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Prolonged (9 h) poikilocapnic hypoxia (12% O2) augments cutaneous thermal hyperaemia in healthy humans

Lawley, J.S. and Oliver, S.J. and Mullins, P.G. and Macdonald, J.H. and Moore, J.P. (2014) Prolonged (9 h) poikilocapnic hypoxia (12% O2) augments cutaneous thermal hyperaemia in healthy humans. Experimental Physiology, 99. pp. 909-920. DOI: 10.1113/expphysiol.2013.076562

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Abstract

The primary aim of this study was to investigate the effect of systemic poikilocapnic hypoxia on forearm cutaneous thermal hyperaemia. A secondary aim was to examine the relationship between the individual susceptibility to oxygen desaturation and cutaneous vasodilator capacity. Twelve healthy participants (seven male) were exposed to 9 h of normoxia and 12% poikilocapnic hypoxia in a temperature� and humidity�controlled environmental chamber. Skin blood flow was assessed at the ventral forearm using laser Doppler flowmetry combined with rapid local heating. After 6 min at baseline (skin temperature clamped at 33°C), local skin temperature was elevated at a rate of 0.5°C every 5 s up to 42°C to elicit a sensory axon response and then held constant for 30 min to cause a plateau. Skin blood flow was calculated as cutaneous vascular conductance [CVC; in perfusion units/mean arterial blood pressure (APU mmHg�1)] and expressed in raw format and relative to heating at 44°C in normoxia (%CVC44). During hypoxaemia, vasodilatation was greater during the initial peak (raw, �0.35 APU mmHg�1, P = 0.09; %CVC44, �18%, P = 0.05) and the plateau phase (raw, �0.55 APU mmHg�1, P = 0.03; %CVC44, �26%, P = 0.02). The rate of rise in cutaneous blood flow during the initial peak was significantly greater during poikilocapnic hypoxia (P < 0.01). We observed a negative relationship between oxygen saturation in poikilocapnic hypoxia and the change in baseline (P = 0.06), initial peak (P = 0.01) and plateau phase of thermal hyperaemia (P = 0.01). Prolonged poikilocapnic hypoxia causes robust increases in CVC during both phases of thermal hyperaemia that are dependent on the oxygen saturation of the individual.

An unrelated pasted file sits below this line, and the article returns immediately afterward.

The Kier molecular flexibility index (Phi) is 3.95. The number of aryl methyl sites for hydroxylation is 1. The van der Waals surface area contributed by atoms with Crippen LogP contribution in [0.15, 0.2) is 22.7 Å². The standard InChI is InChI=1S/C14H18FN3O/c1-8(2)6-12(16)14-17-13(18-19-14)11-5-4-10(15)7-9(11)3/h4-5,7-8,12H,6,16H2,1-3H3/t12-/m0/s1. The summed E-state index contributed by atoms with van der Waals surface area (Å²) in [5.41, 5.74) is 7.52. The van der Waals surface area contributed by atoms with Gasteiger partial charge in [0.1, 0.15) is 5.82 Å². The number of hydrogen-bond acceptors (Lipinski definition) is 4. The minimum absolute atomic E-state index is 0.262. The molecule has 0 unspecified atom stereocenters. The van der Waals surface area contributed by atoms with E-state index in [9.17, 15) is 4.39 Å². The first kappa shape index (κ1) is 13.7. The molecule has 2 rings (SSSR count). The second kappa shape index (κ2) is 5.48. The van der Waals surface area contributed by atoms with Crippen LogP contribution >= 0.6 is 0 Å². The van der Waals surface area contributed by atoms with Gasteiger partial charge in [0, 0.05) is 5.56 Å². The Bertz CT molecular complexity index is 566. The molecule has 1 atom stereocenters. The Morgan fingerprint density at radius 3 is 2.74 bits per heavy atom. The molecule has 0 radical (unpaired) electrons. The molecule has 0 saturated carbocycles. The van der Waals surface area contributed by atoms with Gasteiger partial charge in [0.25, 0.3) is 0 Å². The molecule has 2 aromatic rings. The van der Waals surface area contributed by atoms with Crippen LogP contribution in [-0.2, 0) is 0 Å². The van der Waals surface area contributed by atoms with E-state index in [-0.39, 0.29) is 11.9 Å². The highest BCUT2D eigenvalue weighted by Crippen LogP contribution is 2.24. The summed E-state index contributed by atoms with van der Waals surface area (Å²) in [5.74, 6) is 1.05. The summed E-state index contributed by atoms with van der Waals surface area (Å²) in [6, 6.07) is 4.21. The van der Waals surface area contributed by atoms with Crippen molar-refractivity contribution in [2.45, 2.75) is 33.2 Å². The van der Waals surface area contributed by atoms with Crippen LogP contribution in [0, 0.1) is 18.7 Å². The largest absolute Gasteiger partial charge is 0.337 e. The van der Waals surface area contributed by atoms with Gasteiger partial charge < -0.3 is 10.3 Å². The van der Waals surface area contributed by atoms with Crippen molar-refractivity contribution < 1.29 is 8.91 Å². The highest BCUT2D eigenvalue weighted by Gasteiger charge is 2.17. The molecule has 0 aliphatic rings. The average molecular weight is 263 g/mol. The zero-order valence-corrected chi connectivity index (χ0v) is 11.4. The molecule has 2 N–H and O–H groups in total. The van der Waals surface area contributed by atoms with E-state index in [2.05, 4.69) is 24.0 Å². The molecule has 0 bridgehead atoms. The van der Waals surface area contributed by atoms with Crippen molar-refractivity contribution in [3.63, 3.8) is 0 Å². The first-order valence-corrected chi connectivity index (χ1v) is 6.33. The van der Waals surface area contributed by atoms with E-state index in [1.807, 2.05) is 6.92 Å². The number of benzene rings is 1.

Item Type: Article
Subjects: Research Publications
Departments: College of Health and Behavioural Sciences > School of Psychology
College of Health and Behavioural Sciences > School of Sport, Health and Exercise Sciences
Date Deposited: 09 Dec 2014 16:29
Last Modified: 23 Sep 2015 02:57
ISSN: 0958-0670
URI: http://e.bangor.ac.uk/id/eprint/291
Identification Number: DOI: 10.1113/expphysiol.2013.076562
Publisher: Wiley
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